Low cost per unit Increases profits Improve the performance of the product Determines efficiency and effectiveness of business Control output parameter of different departments Indicator of competitive position of organization It helps to bargain with trade unions Indicates standard of living Effective use of resources Factor affecting Productivity

There is quite a variety of factors which can affect productivity, both positively and negatively. These include: • • • • • • • • • • • • • • •

Capital investments in production, technology, equipment, facilities Economy Workforce knowledge and skill Technological changes Working methods Production procedures Production system Quality of products, processes, management etc. Legislative and regulatory environment General levels of education Social environment Geographic factors How to improve? Develop productivity measures Develop methods for achieving productivity such as ideas from workers, engineers, and managers), studying other firm Find out key productivity


• • • • • • •

Good planning and training Set reasonable goals By Involving management Department Publishing result of improvement and contributor name. Using modern technology Giving incentives and benefits Reducing transformation, material handling, maintenance and transportation time

Benchmarking The process of comparison (quality, time and cost) of performance (better, faster, and cheaper) within or another industry. Example: Kodak & Canon, AT&T & HP Brief Process of Benchmarking 1. Select subject, Identify processes, activities, or factors to benchmark and their primary characteristics. 2. Determine what form is to be used: generic, functional, competitive, or internal. 3. Determine who or what the benchmark target is: company, organization, industry, or process. 4. Determine specific benchmark values by collecting and analyzing information from surveys, interviews, industry information, direct contacts, business or trade publications, technical journals, and other sources of information. 5. Determine the deference of benchmarked item. 6. Evaluate the process to which benchmarks apply and establish objectives and improvement goals. 7. Implement plans and monitor results. 8. Make improvement & Plan for future.. Types of Benchmarking -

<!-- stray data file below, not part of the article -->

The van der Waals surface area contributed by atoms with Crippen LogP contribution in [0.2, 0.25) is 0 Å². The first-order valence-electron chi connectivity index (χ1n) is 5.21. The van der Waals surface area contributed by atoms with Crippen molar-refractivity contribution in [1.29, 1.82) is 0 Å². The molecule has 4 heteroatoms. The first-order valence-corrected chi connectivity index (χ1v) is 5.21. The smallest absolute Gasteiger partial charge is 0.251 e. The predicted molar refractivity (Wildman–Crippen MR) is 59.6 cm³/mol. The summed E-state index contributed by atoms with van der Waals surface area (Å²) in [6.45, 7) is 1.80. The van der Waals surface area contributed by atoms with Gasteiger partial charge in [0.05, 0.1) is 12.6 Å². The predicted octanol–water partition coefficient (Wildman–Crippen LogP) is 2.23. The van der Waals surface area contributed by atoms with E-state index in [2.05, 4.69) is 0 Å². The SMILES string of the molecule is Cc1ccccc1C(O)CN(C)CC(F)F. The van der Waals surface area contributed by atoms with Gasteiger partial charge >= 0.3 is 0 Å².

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Internal - seeks partners from within the same organization. The main advantages of internal benchmarking are that sensitive data and information is more accessible, general data is readily available, and less time and resources are needed. Functional - is used when organizations look to benchmark with partners from different business areas of activity in order to find ways of improving like functions or work processes. Competitive - is used when organizations consider their positions in relation to performance characteristics of vital products and services. Benchmarking partners are drawn from the same segment. Generic - benchmarking investigates activities that are or can be used in most businesses. This type of benchmarking makes the broadest use of data collection. One difficulty is in understanding how processes translate across industries. Yet generic benchmarking can often result in an organization's drastically altering its ideas about its performance capability and in the reengineering of business processes.


Job Design Job design is a process of specifying the Content, Method and Structure of Jobs. The